• Never liked this person, but they somehow became involved in your social group, and you’re now forced to hang out with them
  • Have always felt a bit questionable about this person, but went along with the friendship because you don’t have many other options. This person may not be perfect, but at least they’re someone to hang out with

Whatever your pathway to this situation is, life’s too short to get upset or frustrated over shitty friends. I’ve listed some tips for dealing with these people below:

  1. Just accept the fact that a lot of people are totally oblivious to their own rudeness. If I’m late to something, leave someone hanging, flake on plans, don’t hold up on a promise, or just do something plain weird and uncalled for, I feel bad. I explain myself. I apologize. I try not to do it again. Sad to say, but this sort of self-awareness of inconsiderate behavior is actually pretty hard to find in other people. I’m convinced that some humans are missing a “caring sensor” in their brain or something. Pointing out rude behavior to people missing the sensor really won’t make any difference because their brain literally does not understand or register that it is rude. That being said, just because a person is totally oblivious to their own rudeness doesn’t mean they’re a bad person, or even a bad friend. Friends don’t have to be perfect. As I’ll explain later, you can have different friends for different things. As long as a friend isn’t causing you excessive amounts of negative energy or rage, I think it’s okay to accept some dubious behavior. If you’re not willing to accept anything other than perfection, you might end up alone in a basement building peanut butter castles one day, because most people (besides you and your immediate family) are honestly a little bit weird.
  2. Assess the positivity to negativity ratio: I came up with the phrase “assess the positivity to negativity ratio” off the top of my head just now, and I’m honestly kind of digging it. Maybe I’ll write a self-help book called that one day. Anyways, as I mentioned in my last point, as long as a friend isn’t causing you excessive amounts of negative energy or rage, I think it’s okay and normal to accept some questionable behavior. But what if a friend does start causing excessive amounts of negative energy or rage in your life? At that point, it might be best to assess the positivity to negativity ratio. Think about the positive things this person brings to your life – fun, companionship, wingwoman-ship, etc. Then, think about the negative things – frustration, gossip, hurt feelings, etc. If the negative things outweigh the positive things (i.e. the positivity to negativity ratio is off), it might be time for a friendship breakup. I discuss three methods of friendship breakup below:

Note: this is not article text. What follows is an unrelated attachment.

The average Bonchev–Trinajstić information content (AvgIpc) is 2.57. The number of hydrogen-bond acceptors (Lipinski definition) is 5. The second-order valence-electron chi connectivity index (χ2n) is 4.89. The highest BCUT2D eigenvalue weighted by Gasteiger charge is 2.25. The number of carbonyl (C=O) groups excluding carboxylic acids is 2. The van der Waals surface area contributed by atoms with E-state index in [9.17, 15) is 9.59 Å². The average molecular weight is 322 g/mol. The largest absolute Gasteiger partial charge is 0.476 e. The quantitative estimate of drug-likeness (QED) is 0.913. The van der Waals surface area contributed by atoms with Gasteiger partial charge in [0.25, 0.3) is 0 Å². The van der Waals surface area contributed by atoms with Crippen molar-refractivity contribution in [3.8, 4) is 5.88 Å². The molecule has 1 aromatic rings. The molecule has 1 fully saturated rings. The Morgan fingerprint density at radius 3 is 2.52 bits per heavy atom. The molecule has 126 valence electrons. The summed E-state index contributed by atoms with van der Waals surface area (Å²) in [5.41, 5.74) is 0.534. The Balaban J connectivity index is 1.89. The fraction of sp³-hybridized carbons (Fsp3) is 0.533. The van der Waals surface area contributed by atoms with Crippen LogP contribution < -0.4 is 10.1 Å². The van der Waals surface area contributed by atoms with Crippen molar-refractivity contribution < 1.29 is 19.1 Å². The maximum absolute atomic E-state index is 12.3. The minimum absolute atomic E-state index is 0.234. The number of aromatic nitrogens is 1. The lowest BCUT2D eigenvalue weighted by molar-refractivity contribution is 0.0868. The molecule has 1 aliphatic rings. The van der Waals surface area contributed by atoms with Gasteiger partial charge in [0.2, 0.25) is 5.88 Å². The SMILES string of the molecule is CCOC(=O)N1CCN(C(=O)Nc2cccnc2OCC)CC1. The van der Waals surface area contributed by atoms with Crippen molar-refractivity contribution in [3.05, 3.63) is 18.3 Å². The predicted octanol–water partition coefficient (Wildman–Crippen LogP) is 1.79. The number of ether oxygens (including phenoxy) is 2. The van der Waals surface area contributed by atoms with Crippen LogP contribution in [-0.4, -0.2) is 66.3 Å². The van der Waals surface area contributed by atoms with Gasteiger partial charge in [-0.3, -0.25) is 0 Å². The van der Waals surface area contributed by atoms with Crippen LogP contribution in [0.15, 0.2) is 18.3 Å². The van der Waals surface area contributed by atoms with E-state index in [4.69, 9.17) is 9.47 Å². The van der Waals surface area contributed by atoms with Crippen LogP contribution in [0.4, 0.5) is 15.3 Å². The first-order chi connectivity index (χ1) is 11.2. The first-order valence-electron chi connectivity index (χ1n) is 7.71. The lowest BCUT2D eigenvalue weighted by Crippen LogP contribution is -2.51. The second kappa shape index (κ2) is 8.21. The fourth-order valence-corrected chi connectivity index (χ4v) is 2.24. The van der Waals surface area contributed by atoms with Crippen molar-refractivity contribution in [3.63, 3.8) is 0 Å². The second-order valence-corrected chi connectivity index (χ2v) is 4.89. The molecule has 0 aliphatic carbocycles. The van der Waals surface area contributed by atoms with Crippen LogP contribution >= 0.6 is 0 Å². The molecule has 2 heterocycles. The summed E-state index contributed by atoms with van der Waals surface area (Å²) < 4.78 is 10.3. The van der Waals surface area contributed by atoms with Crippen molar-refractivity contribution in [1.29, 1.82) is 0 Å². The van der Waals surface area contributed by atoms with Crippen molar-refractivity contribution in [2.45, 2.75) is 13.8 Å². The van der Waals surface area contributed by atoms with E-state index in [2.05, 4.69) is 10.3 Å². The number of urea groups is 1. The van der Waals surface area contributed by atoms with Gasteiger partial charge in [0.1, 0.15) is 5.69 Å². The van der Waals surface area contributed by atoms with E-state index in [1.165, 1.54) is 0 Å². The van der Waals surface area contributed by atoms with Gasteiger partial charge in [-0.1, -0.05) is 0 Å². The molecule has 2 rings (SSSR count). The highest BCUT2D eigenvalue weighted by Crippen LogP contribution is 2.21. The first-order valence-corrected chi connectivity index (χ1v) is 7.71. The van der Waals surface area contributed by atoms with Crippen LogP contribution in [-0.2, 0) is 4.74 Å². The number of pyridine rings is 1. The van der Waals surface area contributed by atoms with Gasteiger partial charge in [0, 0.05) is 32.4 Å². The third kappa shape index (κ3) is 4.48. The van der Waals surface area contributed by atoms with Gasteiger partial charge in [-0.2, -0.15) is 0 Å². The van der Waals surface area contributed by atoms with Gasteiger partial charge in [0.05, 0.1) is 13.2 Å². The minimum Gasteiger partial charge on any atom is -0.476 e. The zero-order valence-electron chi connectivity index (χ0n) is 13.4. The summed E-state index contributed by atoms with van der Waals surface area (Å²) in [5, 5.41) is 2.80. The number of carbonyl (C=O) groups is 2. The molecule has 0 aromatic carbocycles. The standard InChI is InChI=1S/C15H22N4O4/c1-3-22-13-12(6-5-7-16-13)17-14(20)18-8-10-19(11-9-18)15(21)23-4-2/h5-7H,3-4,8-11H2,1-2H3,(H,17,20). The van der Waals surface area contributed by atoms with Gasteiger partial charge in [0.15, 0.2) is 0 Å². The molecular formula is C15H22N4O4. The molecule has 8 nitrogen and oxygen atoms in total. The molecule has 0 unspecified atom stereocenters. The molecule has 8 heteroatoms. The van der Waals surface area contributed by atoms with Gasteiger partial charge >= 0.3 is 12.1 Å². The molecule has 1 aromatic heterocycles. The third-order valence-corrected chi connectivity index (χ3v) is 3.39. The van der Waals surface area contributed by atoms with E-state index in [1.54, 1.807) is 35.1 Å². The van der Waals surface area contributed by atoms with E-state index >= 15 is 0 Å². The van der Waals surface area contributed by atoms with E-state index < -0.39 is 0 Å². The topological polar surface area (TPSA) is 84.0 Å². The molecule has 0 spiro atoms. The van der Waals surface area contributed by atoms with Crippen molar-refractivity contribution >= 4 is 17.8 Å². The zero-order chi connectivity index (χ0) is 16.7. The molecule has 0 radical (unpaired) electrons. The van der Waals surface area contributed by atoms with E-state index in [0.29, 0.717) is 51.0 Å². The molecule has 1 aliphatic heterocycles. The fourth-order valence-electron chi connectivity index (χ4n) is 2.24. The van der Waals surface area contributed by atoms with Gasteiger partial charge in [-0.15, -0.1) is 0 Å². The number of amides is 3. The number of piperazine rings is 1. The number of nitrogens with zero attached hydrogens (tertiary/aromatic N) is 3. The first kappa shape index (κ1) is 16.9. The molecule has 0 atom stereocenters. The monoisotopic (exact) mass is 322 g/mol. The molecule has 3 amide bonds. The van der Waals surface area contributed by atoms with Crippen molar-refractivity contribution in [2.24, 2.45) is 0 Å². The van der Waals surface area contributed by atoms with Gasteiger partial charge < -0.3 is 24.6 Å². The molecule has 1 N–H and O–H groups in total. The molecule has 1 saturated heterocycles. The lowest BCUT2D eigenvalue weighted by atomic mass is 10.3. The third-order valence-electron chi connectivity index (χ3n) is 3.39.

1. The Selective Friendship Breakup: As I mentioned earlier, you can have different friends for different things. A friend might be really fun at the bar or in groups, but totally rage-inducing one-on-one. In the Selective Friendship Breakup, you don’t cut this person out of your life, but rather, vow to only spend time with them in the situations where you have positive experiences with them. Note: this only works if you actually keep the vow.
    2. The Gradual Friendship Breakup: In the Gradual Friendship Breakup, you do cut this person out of your life, but slowly and non-obviously. I recommend this method for long-distance friendships or intermittent-friendships (where you can basically pretend distance, work, or other external factors caused the breakup even though you’re actually orchestrating it). I’ve found that the Gradual Friendship Breakup doesn’t really work if you’re bound to run into the person you’re trying to escape from pretty frequently. No matter how much progress you make, every time you run into the person you’re trying to escape, you’re at great risk for going back to square one. The whole effort can easily become cyclic.
    3. The Cold Turkey Friendship Breakup: In the Cold Turkey Friendship Breakup, you literally just cut the questionable person out of your life. Some people (for example, my brother) do not agree with this method. Call me horrible, but I actually kind of like this one. It gets the job done, and that’s not exactly guaranteed with the other two. Plus it’s efficient. If you’re already frustrated with a person, you might not have the patience to successfully carry out the Selective or Gradual plans.